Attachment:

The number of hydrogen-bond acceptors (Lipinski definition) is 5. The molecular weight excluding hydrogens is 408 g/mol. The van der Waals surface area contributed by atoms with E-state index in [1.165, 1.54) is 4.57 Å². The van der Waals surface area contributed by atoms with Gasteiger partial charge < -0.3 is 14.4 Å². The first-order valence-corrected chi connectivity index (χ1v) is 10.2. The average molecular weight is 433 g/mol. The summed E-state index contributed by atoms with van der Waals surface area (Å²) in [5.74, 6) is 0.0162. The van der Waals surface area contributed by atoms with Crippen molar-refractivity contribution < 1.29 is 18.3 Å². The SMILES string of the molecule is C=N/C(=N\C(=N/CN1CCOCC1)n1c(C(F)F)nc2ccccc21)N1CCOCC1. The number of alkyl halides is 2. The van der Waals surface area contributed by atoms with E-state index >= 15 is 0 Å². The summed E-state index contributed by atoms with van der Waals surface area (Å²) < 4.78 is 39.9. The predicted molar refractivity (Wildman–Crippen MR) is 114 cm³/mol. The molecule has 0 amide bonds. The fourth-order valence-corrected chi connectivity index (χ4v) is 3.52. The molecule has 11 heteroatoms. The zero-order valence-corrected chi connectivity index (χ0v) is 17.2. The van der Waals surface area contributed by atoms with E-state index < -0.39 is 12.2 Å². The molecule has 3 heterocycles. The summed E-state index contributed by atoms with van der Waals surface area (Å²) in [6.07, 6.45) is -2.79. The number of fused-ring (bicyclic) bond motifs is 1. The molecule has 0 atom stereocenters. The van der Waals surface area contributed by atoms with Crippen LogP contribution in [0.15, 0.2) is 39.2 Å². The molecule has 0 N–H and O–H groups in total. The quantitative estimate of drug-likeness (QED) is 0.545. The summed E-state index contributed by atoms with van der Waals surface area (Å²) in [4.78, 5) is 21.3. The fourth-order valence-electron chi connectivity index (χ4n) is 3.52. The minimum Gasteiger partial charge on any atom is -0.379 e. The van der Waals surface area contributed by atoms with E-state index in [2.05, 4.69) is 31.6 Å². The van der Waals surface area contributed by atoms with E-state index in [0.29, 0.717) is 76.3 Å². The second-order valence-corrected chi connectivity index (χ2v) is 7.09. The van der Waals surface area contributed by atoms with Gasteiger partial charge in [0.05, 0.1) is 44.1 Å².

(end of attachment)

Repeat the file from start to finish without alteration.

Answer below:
The number of hydrogen-bond acceptors (Lipinski definition) is 5. The molecular weight excluding hydrogens is 408 g/mol. The van der Waals surface area contributed by atoms with E-state index in [1.165, 1.54) is 4.57 Å². The van der Waals surface area contributed by atoms with Gasteiger partial charge < -0.3 is 14.4 Å². The first-order valence-corrected chi connectivity index (χ1v) is 10.2. The average molecular weight is 433 g/mol. The summed E-state index contributed by atoms with van der Waals surface area (Å²) in [5.74, 6) is 0.0162. The van der Waals surface area contributed by atoms with Crippen molar-refractivity contribution < 1.29 is 18.3 Å². The SMILES string of the molecule is C=N/C(=N\C(=N/CN1CCOCC1)n1c(C(F)F)nc2ccccc21)N1CCOCC1. The number of alkyl halides is 2. The van der Waals surface area contributed by atoms with E-state index >= 15 is 0 Å². The summed E-state index contributed by atoms with van der Waals surface area (Å²) < 4.78 is 39.9. The predicted molar refractivity (Wildman–Crippen MR) is 114 cm³/mol. The molecule has 0 amide bonds. The fourth-order valence-corrected chi connectivity index (χ4v) is 3.52. The molecule has 11 heteroatoms. The zero-order valence-corrected chi connectivity index (χ0v) is 17.2. The van der Waals surface area contributed by atoms with E-state index < -0.39 is 12.2 Å². The molecule has 3 heterocycles. The summed E-state index contributed by atoms with van der Waals surface area (Å²) in [6.07, 6.45) is -2.79. The number of fused-ring (bicyclic) bond motifs is 1. The molecule has 0 atom stereocenters. The van der Waals surface area contributed by atoms with Crippen LogP contribution in [0.15, 0.2) is 39.2 Å². The molecule has 0 N–H and O–H groups in total. The quantitative estimate of drug-likeness (QED) is 0.545. The summed E-state index contributed by atoms with van der Waals surface area (Å²) in [4.78, 5) is 21.3. The fourth-order valence-electron chi connectivity index (χ4n) is 3.52. The minimum Gasteiger partial charge on any atom is -0.379 e. The van der Waals surface area contributed by atoms with E-state index in [2.05, 4.69) is 31.6 Å². The van der Waals surface area contributed by atoms with E-state index in [0.29, 0.717) is 76.3 Å². The second-order valence-corrected chi connectivity index (χ2v) is 7.09. The van der Waals surface area contributed by atoms with Gasteiger partial charge in [0.05, 0.1) is 44.1 Å².